FIGS. 15A and 15B show an artificially painted object and the results of color segmentation thereof, respectively. FIGS. 16A and 16B show a natural picture, inclusive of a hand of a hand and a face of a human being and the results of color segmentation thereof, respectively.
It should be noted that the input picture is already passed through a low pass filter at the time of inputting from a camera of a narrower angle of view (5341 degrees) to the system and thereby degraded to 8860 pixels. In order to take this into account, color segmentation is executed independently from pixel to pixel. By so doing, good results shown in FIGS. 15B and 16B can be obtained substantially in real-time.
Usually, the color segmentation is executed in the RGB space or in the normalized RGB space. Since the camera signals are of the Y, Cr and Cb format, the two-dimensional space of (Nr, Nb)=(atan(Cr/Y), atan(Cb/Y) is used as a color space. This achieves extremely efficient processing taking into account the volume of calculations executed at the time of mapping to the RGB space and quantization errors.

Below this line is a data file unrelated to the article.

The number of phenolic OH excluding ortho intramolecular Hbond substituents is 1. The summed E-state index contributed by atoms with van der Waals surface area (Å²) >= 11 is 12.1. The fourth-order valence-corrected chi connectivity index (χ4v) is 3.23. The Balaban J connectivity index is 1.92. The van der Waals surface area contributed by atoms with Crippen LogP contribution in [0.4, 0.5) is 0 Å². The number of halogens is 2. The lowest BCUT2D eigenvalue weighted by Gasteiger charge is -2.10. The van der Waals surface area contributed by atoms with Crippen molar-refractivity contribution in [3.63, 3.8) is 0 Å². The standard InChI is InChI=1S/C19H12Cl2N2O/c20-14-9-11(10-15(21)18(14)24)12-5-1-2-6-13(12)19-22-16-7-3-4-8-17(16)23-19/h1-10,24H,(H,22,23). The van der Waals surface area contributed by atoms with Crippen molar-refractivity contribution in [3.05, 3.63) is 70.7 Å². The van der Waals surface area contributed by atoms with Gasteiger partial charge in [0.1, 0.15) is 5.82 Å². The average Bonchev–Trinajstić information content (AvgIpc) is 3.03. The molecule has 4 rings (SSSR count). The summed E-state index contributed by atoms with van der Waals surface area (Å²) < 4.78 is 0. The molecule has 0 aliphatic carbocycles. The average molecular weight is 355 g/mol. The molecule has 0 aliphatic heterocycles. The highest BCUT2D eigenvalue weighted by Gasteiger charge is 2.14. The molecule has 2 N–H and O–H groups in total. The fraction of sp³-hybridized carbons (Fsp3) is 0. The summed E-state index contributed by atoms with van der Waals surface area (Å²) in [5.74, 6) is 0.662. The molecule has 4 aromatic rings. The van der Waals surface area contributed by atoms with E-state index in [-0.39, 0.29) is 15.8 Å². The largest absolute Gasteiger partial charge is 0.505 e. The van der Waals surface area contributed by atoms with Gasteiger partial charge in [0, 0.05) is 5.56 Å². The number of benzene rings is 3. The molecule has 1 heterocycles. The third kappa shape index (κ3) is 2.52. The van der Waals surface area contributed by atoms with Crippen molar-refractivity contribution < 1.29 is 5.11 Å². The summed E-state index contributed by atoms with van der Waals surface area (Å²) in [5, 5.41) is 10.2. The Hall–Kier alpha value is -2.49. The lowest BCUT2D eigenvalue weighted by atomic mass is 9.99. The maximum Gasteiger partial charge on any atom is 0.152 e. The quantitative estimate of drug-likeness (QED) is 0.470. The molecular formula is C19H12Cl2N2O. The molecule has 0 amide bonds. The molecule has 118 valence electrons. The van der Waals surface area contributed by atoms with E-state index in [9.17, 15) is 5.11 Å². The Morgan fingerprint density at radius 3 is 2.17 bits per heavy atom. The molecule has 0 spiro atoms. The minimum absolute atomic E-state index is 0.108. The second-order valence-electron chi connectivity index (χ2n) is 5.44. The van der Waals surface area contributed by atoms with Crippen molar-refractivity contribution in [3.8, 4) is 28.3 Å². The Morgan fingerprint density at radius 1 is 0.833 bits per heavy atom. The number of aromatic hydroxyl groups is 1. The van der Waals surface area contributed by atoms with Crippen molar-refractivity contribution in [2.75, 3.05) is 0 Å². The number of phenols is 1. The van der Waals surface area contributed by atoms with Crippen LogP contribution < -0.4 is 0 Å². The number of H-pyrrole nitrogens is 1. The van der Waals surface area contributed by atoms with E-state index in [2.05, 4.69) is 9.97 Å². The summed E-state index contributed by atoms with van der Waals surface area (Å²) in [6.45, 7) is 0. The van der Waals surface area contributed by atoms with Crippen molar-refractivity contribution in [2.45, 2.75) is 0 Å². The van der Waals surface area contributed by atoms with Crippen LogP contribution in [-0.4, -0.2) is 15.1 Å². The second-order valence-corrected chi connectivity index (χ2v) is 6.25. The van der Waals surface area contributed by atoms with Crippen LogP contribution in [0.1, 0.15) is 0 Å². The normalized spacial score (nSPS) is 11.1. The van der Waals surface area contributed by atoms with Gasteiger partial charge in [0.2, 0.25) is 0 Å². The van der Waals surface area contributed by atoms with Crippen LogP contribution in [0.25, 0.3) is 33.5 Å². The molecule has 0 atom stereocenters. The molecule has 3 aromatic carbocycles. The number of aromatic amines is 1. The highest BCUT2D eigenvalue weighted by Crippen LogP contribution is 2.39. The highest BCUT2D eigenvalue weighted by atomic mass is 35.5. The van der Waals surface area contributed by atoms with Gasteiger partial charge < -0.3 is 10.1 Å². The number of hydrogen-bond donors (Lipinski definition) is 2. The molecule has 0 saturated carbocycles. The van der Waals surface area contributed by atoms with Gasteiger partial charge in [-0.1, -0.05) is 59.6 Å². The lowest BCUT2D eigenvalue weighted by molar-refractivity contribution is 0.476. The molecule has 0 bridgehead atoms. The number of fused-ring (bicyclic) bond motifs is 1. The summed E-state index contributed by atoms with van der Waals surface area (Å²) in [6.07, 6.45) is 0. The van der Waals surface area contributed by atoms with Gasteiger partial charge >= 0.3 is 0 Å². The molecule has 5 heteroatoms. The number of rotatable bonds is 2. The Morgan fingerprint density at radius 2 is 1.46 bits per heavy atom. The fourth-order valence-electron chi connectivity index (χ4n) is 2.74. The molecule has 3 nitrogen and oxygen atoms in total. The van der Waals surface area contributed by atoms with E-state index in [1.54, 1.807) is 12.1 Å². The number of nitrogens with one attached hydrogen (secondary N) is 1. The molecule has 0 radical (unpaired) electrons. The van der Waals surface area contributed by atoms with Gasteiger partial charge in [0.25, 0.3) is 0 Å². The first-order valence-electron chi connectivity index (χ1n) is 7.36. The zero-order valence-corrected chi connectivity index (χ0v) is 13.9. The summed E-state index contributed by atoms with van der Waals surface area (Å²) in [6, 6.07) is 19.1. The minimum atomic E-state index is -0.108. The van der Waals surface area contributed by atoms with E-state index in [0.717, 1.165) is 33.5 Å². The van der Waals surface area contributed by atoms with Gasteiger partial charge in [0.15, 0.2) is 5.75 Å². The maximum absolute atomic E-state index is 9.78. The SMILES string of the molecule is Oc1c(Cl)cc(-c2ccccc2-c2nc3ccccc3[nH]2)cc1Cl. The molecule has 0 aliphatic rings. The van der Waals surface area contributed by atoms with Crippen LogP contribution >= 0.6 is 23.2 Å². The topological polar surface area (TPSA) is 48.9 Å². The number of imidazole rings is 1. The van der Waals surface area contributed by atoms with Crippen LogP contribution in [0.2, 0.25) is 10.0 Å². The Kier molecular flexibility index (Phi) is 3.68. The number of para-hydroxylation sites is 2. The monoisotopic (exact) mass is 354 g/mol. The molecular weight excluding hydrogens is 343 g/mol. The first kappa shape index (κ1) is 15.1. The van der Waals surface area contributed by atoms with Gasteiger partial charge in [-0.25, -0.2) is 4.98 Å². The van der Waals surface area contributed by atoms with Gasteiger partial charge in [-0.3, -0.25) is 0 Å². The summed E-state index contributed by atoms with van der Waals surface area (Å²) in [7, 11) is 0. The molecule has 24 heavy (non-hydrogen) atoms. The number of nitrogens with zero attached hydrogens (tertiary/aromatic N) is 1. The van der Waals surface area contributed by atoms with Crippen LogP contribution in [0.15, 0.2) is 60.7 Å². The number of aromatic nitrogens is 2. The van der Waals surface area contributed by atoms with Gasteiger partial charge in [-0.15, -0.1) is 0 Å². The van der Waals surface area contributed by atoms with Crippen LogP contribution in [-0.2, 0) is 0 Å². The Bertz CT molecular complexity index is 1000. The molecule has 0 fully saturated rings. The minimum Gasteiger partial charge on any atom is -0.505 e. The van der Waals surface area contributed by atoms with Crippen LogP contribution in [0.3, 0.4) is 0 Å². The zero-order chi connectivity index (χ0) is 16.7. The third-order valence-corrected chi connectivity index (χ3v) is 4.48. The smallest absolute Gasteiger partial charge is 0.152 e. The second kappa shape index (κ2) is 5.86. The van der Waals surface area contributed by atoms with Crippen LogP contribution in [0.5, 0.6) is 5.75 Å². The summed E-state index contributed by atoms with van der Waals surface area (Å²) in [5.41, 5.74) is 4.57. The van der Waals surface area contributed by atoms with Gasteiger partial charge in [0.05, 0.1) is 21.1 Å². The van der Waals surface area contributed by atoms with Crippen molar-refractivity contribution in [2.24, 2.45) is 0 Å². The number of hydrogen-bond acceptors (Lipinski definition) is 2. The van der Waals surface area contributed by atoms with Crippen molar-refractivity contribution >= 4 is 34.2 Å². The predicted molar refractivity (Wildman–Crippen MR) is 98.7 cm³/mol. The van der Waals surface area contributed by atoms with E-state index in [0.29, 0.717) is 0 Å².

Meanwhile, this color segmentation is used as preprocessing for shape analyses.
The following is an instance of processing steps (i) to (vi) of the clustering algorithm in the aforementioned color segmentation.
At step (i), a suitable number of prototypes are arranged uniformly.
At step (ii), class levels to the closest prototypes are afforded to the totality of pixels, with the following equation (3):
as distance. In the above equation, hue and sat denote the distribution for the hue and the saturation, respectively as found at the outset from the distribution of suitable sample pictures, as shown in FIG. 17. In general, hue<sat. That is, the above distance may be thought of as the weighted errors in the hue direction.
At step (iii), if the number of the pixels belonging to the prototype is small, the prototype is changed.
At step (iv), the prototype is moved to an average position having the same class label.